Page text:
Recently fragment-based drug discovery (FBDD) has emerged as a more promising and focused approach which is resulting in the quality, rather than the quantity, of hits and leads. The principles of this strategy are different from those of classical HTS.
The starting point of this approach is always a small chemical entity, a fragment, with potential low affinity for the selected target. Because of their small size, they occupy a smaller region of chemical space if compared with conventional HTS compounds; hence, fragment libraries may provide a good diversity with a relatively low number of compounds. It has been suggested that about 100,000 of fragments are commercially available, but in reality this is an illusion. The low drug-like properties of 100,000 are the main severe restrictions. The most of these fragments are reactive (Michael acceptors, alkylating/arylating, redox agents, etc.) or insoluble in water compounds. There are also a lot of singletons as well as a huge series of very similar compounds (e.g. arylpiperazines).
ChemDiv propose the rational selection and design of drug-like scaffolds and synthesis around them small series (5-10 molecules) of lead-like fragments. The main principle of scaffold selection consists in the use of knowledge database of known GPCRs or ion-channel ligands and enzyme effectors as the prototypes. The single lead compound may be a source for the generation of several fragments series. The compounds chosen for synthesis should possess lead-like properties related to the next rules: number of non-H atoms 20; MW 300; ClogP 3.0; PSA 80; 1 HBA 5; HBD 3; number of RB 3; number of ring > 0; etc. The fragments selected should contain only C, H, N, O, S, P, F, Cl, and Br atoms. The drug-like properties of fragments are guaranteed by applying the special medicinal chemistry filters. The fragments selected should possess a good water solubility (Clog SW > -3.0) that requires for HCS. In total fragments should satisfy key features such as diversity, reduced structural complexity, drug-/lead likeness and possess a great potential for “fragment evolution” and “fragment linking”.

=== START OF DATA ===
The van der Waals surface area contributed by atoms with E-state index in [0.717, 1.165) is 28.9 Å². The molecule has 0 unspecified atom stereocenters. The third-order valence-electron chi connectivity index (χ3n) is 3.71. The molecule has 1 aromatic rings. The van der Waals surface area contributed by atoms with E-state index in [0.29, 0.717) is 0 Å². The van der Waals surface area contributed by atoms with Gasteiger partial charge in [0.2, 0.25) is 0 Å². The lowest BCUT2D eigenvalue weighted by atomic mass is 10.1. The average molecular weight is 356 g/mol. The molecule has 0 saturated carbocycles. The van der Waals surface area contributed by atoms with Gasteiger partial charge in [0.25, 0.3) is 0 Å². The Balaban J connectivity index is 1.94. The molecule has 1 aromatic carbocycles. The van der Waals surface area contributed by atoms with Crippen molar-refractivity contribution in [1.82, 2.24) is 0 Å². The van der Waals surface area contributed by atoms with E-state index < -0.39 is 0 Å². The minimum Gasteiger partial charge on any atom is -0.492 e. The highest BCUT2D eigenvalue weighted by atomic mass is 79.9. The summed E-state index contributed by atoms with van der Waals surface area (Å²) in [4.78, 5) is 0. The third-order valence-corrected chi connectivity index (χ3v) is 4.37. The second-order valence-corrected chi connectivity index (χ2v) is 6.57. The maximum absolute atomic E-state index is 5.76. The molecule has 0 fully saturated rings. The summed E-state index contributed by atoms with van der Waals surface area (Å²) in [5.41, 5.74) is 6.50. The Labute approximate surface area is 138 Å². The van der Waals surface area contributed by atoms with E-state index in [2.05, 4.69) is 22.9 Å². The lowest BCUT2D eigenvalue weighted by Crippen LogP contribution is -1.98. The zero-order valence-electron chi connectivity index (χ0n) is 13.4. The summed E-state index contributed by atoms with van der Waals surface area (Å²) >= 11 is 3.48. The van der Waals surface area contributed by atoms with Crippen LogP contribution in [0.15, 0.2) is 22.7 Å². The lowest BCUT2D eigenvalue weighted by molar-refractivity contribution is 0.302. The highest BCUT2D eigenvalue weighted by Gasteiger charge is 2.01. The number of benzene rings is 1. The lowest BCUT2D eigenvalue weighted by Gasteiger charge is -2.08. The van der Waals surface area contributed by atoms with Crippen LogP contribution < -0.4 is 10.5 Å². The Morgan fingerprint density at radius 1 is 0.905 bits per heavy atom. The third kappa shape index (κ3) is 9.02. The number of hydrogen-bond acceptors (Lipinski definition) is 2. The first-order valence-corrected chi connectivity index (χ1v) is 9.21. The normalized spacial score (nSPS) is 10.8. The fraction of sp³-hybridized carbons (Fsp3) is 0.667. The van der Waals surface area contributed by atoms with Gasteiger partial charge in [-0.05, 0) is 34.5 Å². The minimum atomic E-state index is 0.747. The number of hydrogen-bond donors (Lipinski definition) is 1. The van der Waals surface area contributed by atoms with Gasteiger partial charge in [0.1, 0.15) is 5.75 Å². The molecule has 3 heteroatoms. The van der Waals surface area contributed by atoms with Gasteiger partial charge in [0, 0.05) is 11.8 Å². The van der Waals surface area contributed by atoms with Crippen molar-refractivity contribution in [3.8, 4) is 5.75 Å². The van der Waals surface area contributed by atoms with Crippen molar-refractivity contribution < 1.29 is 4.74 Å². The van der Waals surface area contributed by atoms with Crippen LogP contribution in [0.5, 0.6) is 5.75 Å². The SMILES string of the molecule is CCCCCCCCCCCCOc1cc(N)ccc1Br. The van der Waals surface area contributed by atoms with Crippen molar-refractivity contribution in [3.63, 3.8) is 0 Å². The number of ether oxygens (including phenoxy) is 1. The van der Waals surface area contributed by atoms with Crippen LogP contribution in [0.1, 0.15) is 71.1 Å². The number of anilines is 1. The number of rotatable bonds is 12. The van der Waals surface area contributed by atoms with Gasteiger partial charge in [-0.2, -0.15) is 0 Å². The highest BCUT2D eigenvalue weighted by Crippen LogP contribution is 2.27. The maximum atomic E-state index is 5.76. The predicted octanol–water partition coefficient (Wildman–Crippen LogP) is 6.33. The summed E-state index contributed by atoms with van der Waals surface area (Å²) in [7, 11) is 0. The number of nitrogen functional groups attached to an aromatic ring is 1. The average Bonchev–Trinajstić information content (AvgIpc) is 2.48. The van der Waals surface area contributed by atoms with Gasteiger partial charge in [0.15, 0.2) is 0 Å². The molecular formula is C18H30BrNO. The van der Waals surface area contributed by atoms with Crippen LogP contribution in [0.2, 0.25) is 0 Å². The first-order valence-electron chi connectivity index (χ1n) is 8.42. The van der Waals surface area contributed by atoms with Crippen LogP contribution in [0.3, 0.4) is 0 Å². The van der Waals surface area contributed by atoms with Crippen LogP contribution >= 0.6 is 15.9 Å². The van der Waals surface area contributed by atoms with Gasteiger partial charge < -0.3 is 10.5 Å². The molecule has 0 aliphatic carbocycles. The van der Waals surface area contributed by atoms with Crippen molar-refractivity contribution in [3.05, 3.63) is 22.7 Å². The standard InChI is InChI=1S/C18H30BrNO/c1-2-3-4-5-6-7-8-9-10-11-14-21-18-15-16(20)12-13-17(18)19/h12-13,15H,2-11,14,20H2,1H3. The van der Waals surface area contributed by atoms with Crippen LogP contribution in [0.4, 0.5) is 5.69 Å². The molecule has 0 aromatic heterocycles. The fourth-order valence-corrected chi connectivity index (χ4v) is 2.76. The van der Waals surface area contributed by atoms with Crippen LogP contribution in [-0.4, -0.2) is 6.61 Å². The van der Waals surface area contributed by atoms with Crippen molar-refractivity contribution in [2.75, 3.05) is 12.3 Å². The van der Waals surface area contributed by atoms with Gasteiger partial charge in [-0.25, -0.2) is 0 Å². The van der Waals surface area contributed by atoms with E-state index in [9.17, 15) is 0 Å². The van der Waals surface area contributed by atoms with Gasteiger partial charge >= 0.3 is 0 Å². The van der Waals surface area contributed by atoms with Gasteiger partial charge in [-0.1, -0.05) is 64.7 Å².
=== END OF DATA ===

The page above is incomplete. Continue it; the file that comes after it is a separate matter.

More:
Fragment Based (Library: Rule of 3):
Ro3: Guidance in assessing lead-like character (MW 300 ;ClogP 3;HBD 3;HBA 3;RTB 3;PSA 60 2) Additional criteria's: (1 HBA 3; Solubility in water logSW > -3; Solubility in DMSO) The overwhelming majority of fragments are Ro-3 compliant. For several chemotypes MW allows to be <330 (or ClogP <5; or HBA <5; or RTB <6). Only one point of Ro-3 can be violated!
Non-peptide Peptidomimetic Library
Arg, Pro, Glu, Asp; beta-, gamma-turns; dipeptide- and tripeptide mimic including RGD, AVPI and PDZ motifs, beta sheet, SH2 mimics.
The main set of rules / selection criteria used for design and selection of this library: the usage of physico-chemical parameters was not considered as the prevailing rule; with the only guidance of MW -4 (important for compounds solubility).
The primary rule for such design & selection is the search for structural motifs typical for non-peptide peptidomimetics (available literature search, Integrity, SciFinder, and Beilstein data bases); specifically were considered:
• molecules with beta- and gamma-turns • molecules with conformational constrained amino acids • molecules based on non-natural amino acids that can be considered as bioisosteric • analogs of natural amino acids • molecules containing non-typically substituted natural amino acids (e.g.: with CF3, CN, etc.) • natural non-proteinogenic amino acids were also considered as a starting point for follow • up design and/or selection • privileged structures were also considered as basis for follow up design and/or selection • dipeptide-like moieties were considered as well • compounds with cis-configuration of amide bond were considered as well • where possible 3D-docking and pharmacophore search were also deployed to hop the corresponding molecules.